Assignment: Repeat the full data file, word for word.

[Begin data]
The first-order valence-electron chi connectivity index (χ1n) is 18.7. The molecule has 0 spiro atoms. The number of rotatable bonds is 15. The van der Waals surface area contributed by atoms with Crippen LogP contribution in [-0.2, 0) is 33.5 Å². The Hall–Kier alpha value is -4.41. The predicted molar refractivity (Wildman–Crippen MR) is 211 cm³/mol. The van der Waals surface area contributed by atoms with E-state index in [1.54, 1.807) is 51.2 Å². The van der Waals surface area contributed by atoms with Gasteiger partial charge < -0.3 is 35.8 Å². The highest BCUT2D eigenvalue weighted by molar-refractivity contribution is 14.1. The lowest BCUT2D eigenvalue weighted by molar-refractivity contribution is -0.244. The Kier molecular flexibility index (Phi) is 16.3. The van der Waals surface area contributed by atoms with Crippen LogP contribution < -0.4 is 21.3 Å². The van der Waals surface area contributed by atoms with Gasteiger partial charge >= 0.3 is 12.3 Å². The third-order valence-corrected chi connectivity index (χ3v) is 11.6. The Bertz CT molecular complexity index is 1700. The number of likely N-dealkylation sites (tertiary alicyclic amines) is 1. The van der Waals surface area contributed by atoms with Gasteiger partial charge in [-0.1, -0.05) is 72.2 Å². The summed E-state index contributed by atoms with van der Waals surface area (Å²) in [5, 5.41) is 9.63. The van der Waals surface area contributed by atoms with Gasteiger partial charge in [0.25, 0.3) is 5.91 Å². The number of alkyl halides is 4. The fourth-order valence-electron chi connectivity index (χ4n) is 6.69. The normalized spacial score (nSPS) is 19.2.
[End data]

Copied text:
The first-order valence-electron chi connectivity index (χ1n) is 18.7. The molecule has 0 spiro atoms. The number of rotatable bonds is 15. The van der Waals surface area contributed by atoms with Crippen LogP contribution in [-0.2, 0) is 33.5 Å². The Hall–Kier alpha value is -4.41. The predicted molar refractivity (Wildman–Crippen MR) is 211 cm³/mol. The van der Waals surface area contributed by atoms with E-state index in [1.54, 1.807) is 51.2 Å². The van der Waals surface area contributed by atoms with Gasteiger partial charge < -0.3 is 35.8 Å². The highest BCUT2D eigenvalue weighted by molar-refractivity contribution is 14.1. The lowest BCUT2D eigenvalue weighted by molar-refractivity contribution is -0.244. The Kier molecular flexibility index (Phi) is 16.3. The van der Waals surface area contributed by atoms with Crippen LogP contribution < -0.4 is 21.3 Å². The van der Waals surface area contributed by atoms with Gasteiger partial charge >= 0.3 is 12.3 Å². The third-order valence-corrected chi connectivity index (χ3v) is 11.6. The Bertz CT molecular complexity index is 1700. The number of likely N-dealkylation sites (tertiary alicyclic amines) is 1. The van der Waals surface area contributed by atoms with Gasteiger partial charge in [-0.1, -0.05) is 72.2 Å². The summed E-state index contributed by atoms with van der Waals surface area (Å²) in [5, 5.41) is 9.63. The van der Waals surface area contributed by atoms with Gasteiger partial charge in [0.25, 0.3) is 5.91 Å². The number of alkyl halides is 4. The fourth-order valence-electron chi connectivity index (χ4n) is 6.69. The normalized spacial score (nSPS) is 19.2.